How to Incorporate a Business in Delaware

by ExpertEntrepreneur

Thinking that incorporating in Delaware is right for your business? Here are the steps you'll need to take to form an LLC or corporation.

Have you been convinced to incorporate your business to take advantage of limited liability, tax benefits and other advantages? If so, Delaware is one of the best places to do it with their Court of Chancery, pro-business laws and low incorporation costs. Here are the basic steps you'll need to take to form an LLC or corporation in Delaware.

1. Choose an Entity

The first step before incorporating is choosing the best entity for your business, whether it's a limited partnership, limited liability company (LLC), C corporation, S corporation or something else. This is a rather in-depth topic on its own so read this page for more information: US Business Entity Comparison.

2. Select Your Business Name

Once you've chosen to form an LLC or another type of entity, it's time to select a name. This definitely isn't easy as your name should convey your message and what you do while also helping customers find you. You'll also need to add an identifier to the end depending on your business: Inc if you choose a corporation and LLC if you form a limited liability company. You also need to check with the state of Delaware to make sure your name isn't already taken.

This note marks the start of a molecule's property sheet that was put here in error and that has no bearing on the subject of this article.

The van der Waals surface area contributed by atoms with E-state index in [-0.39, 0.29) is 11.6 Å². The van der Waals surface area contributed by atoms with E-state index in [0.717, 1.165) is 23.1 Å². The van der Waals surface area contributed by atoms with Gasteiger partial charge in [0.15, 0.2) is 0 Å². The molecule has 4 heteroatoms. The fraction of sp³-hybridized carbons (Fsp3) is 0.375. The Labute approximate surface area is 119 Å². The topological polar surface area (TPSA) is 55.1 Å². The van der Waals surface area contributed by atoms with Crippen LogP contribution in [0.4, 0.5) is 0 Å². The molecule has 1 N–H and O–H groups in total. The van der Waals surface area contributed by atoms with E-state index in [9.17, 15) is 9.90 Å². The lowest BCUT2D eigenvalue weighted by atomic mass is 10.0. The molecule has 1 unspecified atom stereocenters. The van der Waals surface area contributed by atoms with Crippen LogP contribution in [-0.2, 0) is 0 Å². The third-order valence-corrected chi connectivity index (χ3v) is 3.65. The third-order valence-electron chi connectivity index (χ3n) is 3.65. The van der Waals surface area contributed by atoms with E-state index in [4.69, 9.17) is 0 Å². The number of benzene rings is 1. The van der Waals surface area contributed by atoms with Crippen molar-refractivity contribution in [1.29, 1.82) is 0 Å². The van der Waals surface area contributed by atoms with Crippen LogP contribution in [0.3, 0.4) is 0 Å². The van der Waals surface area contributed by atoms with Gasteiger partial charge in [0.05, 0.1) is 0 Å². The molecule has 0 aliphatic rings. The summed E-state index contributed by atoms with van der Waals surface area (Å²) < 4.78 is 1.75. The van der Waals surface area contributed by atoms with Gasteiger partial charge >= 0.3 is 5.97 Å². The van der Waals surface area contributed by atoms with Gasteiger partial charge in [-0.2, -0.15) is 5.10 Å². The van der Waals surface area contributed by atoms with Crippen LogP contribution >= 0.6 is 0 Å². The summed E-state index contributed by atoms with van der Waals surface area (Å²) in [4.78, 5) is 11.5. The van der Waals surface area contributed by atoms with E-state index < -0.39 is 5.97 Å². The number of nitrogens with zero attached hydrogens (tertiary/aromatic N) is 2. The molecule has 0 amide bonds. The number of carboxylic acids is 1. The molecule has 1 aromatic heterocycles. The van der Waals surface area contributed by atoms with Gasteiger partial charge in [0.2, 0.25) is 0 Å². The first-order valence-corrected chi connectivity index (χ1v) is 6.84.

3. Appoint Members or Directors

Next, you'll need to choose members or managers if you pick an LLC or directors for a corporation. There are some requirements to keep in mind. For a corporation, Delaware requires at least one director with no age requirements or specifications about where the director lives and names do not need to be included in your Certificate of Incorporation. If you choose an LLC, you must have at least one member.

4. File Incorporation Paperwork

Next comes filing a Certificate of Incorporation if you've chosen a corporation or something known as the Certificate of Formation to form an LLC. This paperwork must be filed with Delaware's Department of State.

5. Taxes

As a corporation, you must file the Annual Franchise Tax Report that costs $50 and a franchise tax will be based on your number of authorized shares and value, as this fee may go up if your shares exceed 5,000 in number. LLCs must file the Annual Franchise Tax Statement.

6. Get Permits and Licenses

Before you begin operating, make sure you obtain any necessary licenses and permits to meet standards and operate legally on the municipal, state and federal level.

7. Other Obligations

There are other obligations you'll want to consider, including getting a Federal tax identification number, or EIN. You may also need to register in other states if you're incorporating in Delaware but operating in other states. Both LLCs and corporations are seen as domestic only in your chosen state of incorporation (Delaware) so you'll need to register as a foreign entity in all other states. This process is known as foreign qualification and it works much the same was as incorporation, requiring filing with the state and fees.

8. Get a Business Bank Account

Now that you've incorporated your business, you'll also want to make sure the finances of your business are separate from any personal accounts. This is necessary to maintain the corporate veil, which protects you from liability of business debts and obligations, and makes bookkeeping easy from the beginning.

Updated: 04/09/2013, ExpertEntrepreneur
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